Obituary of Jeanne Le Mesurier | Autobiography and memory

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To the general public Joan Le Mesurier, who died at the age of 90, was known for her marriage to actor John Le Mesurier and her affair with her friend, actor Tony Hancock. These relationships have been the subject of TV movies, books and endless newspaper articles, but they have never defined it. Far from being the femme fatale portrayed by those who did not know her, Joan was a woman of boundless wit, generosity and humor.

She grew up in Ramsgate, Kent, where she was born to Fred Long and his wife, Lass (née Jones), in a family where money was limited and emotions “were volatile and easily aroused; none of us has been able to hide his joy, his pain or his irritation for long ”.

Her parents were fairgrounds, and Joan spent much of her childhood in amusement parks by the sea. At 14, she left school to work long hours in the family business.

At 22, she married another showman, Douglas Malin (later known as actor Mark Eden), whom she described as “tall and dark with green eyes and [having] charm in buckets and spades ”.

Their son, David Malin (now musician and composer), was born in 1957, but soon after, Mark left her. Despite the turmoil this caused, it was typical of Joan that 14 years later she met her ex-husband’s new wife, Diana Robinson, she kissed her wholeheartedly, witnessed their marriage and Diana has remained his lifelong friend.

In 1962, she was working at the club at Peter Cook’s establishment in Soho when she met John Le Mesurier (better known as Sergeant Wilson in Daddy’s Army). A few months after marrying him in 1966, she began an 18-month relationship with troubled comedian Tony Hancock, a tumultuous affair that ended when Hancock committed suicide.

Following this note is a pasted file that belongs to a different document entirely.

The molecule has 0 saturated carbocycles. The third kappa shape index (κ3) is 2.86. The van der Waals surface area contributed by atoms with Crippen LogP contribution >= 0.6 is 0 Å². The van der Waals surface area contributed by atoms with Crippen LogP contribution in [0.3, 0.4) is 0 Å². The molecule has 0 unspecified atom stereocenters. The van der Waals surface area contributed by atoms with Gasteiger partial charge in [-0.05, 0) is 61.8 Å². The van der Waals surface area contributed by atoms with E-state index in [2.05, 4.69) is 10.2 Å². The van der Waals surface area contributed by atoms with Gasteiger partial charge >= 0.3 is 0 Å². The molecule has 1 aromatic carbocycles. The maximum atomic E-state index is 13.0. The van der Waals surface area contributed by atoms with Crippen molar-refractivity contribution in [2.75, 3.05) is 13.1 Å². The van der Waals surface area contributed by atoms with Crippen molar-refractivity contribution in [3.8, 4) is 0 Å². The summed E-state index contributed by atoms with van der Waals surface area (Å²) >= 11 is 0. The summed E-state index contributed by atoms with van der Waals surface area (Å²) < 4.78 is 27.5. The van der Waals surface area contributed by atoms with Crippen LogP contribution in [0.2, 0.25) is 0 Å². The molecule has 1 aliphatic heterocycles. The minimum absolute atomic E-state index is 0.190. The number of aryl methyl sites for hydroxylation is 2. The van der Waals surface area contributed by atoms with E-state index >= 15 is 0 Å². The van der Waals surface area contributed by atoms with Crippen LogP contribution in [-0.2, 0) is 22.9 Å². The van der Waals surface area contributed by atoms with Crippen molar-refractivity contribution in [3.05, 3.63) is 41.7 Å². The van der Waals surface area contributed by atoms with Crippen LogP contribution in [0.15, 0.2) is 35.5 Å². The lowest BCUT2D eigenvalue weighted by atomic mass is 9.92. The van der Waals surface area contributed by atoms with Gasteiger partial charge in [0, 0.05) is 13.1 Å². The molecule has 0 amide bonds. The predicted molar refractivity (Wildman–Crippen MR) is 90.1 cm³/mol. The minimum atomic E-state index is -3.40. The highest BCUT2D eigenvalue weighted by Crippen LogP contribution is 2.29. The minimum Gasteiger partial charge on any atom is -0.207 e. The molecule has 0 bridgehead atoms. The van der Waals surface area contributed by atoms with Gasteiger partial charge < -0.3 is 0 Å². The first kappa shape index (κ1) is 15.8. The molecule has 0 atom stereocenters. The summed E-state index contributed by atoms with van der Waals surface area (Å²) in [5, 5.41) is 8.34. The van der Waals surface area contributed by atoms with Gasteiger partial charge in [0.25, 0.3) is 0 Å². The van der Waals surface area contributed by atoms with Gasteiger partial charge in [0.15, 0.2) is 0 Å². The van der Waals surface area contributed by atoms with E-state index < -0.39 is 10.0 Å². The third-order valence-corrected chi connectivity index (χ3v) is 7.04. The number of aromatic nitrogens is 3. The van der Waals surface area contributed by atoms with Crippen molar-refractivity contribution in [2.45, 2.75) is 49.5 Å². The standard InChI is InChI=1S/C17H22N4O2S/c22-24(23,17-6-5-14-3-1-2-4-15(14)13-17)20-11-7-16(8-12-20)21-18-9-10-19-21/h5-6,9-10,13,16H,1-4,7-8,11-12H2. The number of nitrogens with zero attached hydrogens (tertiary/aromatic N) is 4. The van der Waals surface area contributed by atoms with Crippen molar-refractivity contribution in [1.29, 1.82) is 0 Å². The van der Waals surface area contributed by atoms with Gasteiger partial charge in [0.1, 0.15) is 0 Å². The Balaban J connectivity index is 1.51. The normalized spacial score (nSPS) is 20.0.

Joan wrote: “When Tony died in 1968 I was shattered but with extraordinary grace John – who was also in deep sorrow – reached out to welcome me home and we resumed a married life of ever deeper affection and trust. ” She lovingly cared for John during his years of decline.

After John’s death in 1983, Joan ran a guesthouse in Sitges, Spain, where she became known to feed the town’s wild cats. Later, back in Britain, she spent years campaigning against the export of live animals for slaughter.

Joan wrote two elegantly crafted memoirs, Lady Don’t Fall Backwards and Dear John, and could recite oars of classical poetry and lyrics by Gershwin and Cole Porter from memory. What she would want most of death, she said, would be all the unread books she left behind.

In her final months, as dementia set in, she vividly recounted childhood memories of German bombers on Pegwell Bay and her parents.

She was cared for during this time by her granddaughter, actress and director Emma Griffiths Malin, who survives her. David passed away in 2017.


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